So, carrying on, the first couple of days with the Audionet PRE G2 and MAX monoblocks were not the usual sort of dreary break-in…of greater or lesser length…that I'm used to. Lloyd and Fred were gone after day one, and I was able to start critical listening immediately.
I have put a lot of music through the Audionet gear from that day in June when it first ambushed me. Single and Double DSD from our terabytes-large archives, and SACDs spinning on the Playback Designs MPS-5 with USB-X. This was output via JENA Labs shielded Duo XLR to the PRE G2. LPs gave us analog through two reference-level sources: Via both the Walker Audio Proscenium Level V turntable with Magic Diamond and Procession phono amp source running to the PRE G2 through Silent Source unbalanced cables; and also by way of the Wave Kinetics NVS/Durand Telos Composite/Ortofon Anna MC through the Audionet PAM G2 with EPX power supply two-box setup. This was sent via JENA Labs Duo shielded unbalanced cables.
The sheer volume of recordings that I've used would take far too long to detail, especially on the DSD side of things. A number of our Single DSD and Double DSD recordings are unobtainium, and so listing them is pointless. (Let's just say that we have sources for sources, and leave it at that.)
Our SACDs included recent releases from Universal Japan's SHM-SACD project, a real treasure trove of A&R; a number of the 2014 releases from Chad Kassem's Analogue Productions; the superb work that Steve Hoffman and company have been doing over at Audio Fidelity (Steve always does such great work!), and the 2014 SACD's from Mobile Fidelity. Many of these releases I have been documenting in near real-time over at Positive Feedback's Facebook page (HERE), if you're curious to see what I've been spinning.
In fact, there's been an embarrassment of riches with SACDs, with important artists: Bob Dylan, The Band, Eric Clapton, Peter, Paul and Mary, Blood, Sweat and Tears, George Benson, Paul Butterfield, Rush, The Police, Steely Dan, Styx, The Scorpions…on and on the list goes. Anyone who complains about the A&R on SACD isn't paying attention, dig?
Then again, maybe they're just wankers.
LPs are all over the place! The vinyl renaissance has given us all the opportunity to collect favorites, greater and lesser, anywhere from 140 grams up to 200 grams. I have some reference albums that I run every time…Analogue Productions, Mobile Fidelity, Speakers Corner, Decca reissues, …hell, who can track them all?!...including especially the new RCA Living Stereo reissues from Chad and crew at Analogue Productions (especially Scheherazade, the Respighi, Zarathustra, and so on); the new Mercury reissues; the aforementioned Dead Can Dance; Louis Armstrong and Duke Ellington in reissue; several titles from Impex Records, especially the Thelonius Monk Straight, No Chaser (brilliant pressing!), and the Oscar Peterson box set of six LPs from MPS in Germany…another utterly righteous set of LPs! Flat, straight, and crystal-clear, Peterson fans!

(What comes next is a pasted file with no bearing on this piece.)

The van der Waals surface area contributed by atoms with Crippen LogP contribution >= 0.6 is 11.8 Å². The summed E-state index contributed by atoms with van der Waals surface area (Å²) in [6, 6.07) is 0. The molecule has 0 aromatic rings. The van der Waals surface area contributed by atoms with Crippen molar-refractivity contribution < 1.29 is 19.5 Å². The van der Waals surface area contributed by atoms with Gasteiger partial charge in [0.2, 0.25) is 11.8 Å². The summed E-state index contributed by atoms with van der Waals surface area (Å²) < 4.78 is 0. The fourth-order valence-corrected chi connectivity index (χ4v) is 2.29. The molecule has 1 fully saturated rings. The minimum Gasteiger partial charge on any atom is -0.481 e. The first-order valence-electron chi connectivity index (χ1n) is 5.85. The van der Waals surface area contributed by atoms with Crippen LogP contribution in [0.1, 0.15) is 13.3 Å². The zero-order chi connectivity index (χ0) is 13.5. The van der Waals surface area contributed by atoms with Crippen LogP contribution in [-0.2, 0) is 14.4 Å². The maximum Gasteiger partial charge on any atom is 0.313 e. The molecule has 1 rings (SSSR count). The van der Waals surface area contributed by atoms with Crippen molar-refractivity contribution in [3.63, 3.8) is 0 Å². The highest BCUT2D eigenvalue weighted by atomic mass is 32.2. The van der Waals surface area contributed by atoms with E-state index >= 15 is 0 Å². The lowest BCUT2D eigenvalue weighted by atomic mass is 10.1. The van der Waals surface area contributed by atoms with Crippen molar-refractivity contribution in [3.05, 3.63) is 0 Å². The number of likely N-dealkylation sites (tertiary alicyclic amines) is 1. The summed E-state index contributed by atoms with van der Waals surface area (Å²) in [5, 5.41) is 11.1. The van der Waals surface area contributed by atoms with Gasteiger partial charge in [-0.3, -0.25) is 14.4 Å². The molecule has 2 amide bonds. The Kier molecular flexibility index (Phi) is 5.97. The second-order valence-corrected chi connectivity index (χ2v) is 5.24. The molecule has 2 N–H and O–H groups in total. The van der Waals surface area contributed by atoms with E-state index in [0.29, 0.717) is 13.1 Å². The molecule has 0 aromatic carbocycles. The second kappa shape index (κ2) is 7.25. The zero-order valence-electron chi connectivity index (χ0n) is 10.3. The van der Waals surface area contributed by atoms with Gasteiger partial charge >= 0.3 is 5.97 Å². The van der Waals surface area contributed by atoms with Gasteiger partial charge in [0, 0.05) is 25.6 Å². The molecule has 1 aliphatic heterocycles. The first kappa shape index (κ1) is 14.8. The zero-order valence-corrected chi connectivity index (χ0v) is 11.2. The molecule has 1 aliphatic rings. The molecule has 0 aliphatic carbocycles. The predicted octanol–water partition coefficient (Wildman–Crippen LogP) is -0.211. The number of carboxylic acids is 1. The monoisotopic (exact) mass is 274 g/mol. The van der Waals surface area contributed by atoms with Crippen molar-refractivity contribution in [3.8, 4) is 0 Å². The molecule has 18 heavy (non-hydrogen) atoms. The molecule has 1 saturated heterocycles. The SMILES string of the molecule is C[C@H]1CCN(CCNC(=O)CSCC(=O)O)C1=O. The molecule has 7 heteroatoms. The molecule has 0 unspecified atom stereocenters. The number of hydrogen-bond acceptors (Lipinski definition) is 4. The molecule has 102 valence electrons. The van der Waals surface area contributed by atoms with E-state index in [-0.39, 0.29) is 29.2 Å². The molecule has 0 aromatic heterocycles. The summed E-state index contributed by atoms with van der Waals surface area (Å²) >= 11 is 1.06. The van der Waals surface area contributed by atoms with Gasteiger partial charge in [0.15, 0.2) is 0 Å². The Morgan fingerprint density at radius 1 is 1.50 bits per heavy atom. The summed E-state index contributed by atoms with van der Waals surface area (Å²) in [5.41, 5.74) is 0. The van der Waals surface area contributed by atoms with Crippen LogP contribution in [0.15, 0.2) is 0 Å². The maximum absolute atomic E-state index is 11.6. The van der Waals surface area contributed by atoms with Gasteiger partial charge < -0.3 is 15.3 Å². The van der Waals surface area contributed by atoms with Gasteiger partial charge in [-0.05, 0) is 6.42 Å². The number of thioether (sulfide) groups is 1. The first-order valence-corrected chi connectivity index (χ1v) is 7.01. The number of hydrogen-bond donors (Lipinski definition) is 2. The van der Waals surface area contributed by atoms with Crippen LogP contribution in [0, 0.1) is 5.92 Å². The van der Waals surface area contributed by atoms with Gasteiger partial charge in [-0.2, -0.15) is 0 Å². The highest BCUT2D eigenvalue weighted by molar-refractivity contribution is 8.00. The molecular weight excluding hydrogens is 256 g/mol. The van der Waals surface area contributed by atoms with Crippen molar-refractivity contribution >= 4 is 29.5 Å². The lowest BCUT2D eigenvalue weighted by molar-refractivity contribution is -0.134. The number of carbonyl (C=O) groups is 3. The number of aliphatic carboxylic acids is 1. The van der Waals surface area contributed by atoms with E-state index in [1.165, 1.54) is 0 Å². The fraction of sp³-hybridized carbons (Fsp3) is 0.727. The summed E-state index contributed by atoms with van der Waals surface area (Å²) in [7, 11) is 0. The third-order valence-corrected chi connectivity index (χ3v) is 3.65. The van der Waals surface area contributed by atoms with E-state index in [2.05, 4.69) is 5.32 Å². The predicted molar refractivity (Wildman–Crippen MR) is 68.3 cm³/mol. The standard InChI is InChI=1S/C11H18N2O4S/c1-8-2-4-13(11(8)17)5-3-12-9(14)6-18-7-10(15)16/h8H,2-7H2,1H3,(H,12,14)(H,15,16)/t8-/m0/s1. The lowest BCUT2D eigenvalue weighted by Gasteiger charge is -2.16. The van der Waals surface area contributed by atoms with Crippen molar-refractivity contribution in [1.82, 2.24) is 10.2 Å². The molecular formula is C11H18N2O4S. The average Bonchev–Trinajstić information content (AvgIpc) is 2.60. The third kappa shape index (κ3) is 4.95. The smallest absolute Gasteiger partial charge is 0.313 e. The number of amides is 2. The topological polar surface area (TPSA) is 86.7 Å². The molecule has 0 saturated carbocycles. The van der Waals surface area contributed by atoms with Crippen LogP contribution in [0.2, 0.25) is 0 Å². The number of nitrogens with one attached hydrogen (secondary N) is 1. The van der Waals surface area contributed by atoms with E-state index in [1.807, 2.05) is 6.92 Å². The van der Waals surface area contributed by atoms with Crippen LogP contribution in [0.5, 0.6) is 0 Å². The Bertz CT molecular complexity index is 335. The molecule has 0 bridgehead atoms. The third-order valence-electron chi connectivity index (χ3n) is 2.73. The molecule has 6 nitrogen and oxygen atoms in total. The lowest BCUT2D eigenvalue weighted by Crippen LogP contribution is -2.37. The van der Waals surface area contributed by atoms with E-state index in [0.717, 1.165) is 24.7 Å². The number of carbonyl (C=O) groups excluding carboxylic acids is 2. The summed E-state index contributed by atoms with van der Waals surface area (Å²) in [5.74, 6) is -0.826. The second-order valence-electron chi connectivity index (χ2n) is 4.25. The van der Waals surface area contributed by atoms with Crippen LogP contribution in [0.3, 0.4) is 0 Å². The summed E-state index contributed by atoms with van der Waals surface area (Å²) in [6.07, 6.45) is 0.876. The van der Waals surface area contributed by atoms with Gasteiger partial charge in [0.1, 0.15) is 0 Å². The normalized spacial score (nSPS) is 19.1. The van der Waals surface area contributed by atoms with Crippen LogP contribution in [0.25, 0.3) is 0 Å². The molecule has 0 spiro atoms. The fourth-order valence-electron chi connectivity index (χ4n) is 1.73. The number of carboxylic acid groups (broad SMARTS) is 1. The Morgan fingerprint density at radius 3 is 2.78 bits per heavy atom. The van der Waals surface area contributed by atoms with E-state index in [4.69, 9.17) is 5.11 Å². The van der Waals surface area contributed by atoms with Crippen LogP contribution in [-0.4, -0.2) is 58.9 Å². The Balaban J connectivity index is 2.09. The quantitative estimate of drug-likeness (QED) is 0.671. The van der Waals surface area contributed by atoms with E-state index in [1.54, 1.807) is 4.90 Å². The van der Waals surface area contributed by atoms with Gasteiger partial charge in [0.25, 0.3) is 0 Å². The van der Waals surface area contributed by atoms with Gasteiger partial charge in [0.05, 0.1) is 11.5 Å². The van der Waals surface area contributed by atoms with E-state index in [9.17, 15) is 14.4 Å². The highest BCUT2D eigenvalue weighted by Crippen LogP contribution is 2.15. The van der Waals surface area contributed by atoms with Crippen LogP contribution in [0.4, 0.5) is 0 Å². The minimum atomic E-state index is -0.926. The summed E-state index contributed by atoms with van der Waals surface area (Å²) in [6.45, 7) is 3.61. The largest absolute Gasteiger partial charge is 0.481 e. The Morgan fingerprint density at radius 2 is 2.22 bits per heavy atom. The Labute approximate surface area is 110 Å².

A Temporary Roadblock
We have another world-class reference turntable in our listening room, the fantastic Wave Kinetics NVS computer-controlled direct-drive ‘table, with its dedicated isolation platform, which was resting on the Stillpoints ESS Grid Rack, on Stillpoints Ultra 5 isolation feet. Equipped with the splendid Durand Tonearms 12" Telos Composite and the Ortofon Anna MC, the NVS gave me the necessary second turntable to be able to assess the performance of the Audionet PAM G2 phono amp and EPX power supply.
It was here that, at first, I thought we would run into a problem. I know the sound of the NVS table intimately, and knew that it was truly a world-class reference source, excelling in combining organic musicality with effortless harmonic righteousness at all times. It is a real beast when it comes to absolute linearity and spot-on delivery of the grooves…and it looks and sounds like a million bucks, too! Having spent several years with its killer sound through the incomparable darTZeel NHB-18NS (revision 1) and its knock-out integrated MC phono section, I was very curious as to how well the Audionet phono section would do with the NVS.
To my genuine surprise, the first results were disappointing. The sound of the NVS was somewhat muddy, rolled-off, and unclear, all to the contrary of what I had heard with the rest of the Audionet system. At first, I thought that the PAM G2/EPX must need more time…perhaps the phono section was different, and more sensitive to the interaction with the NVS system. But then I remember that Bill Parish had told me that this was the PAM G2/EPX that he himself had been using, and that it had plenty of time on it. The cartridge and tonearm had been personally setup by Joel Durand himself in this very room, and had been double-checked by Jonathan Tinn and Matt Schuster of Wave Kinetics thereafter. The setting for gain and loading on the back of the PAM G2 were good. All was totally spot on.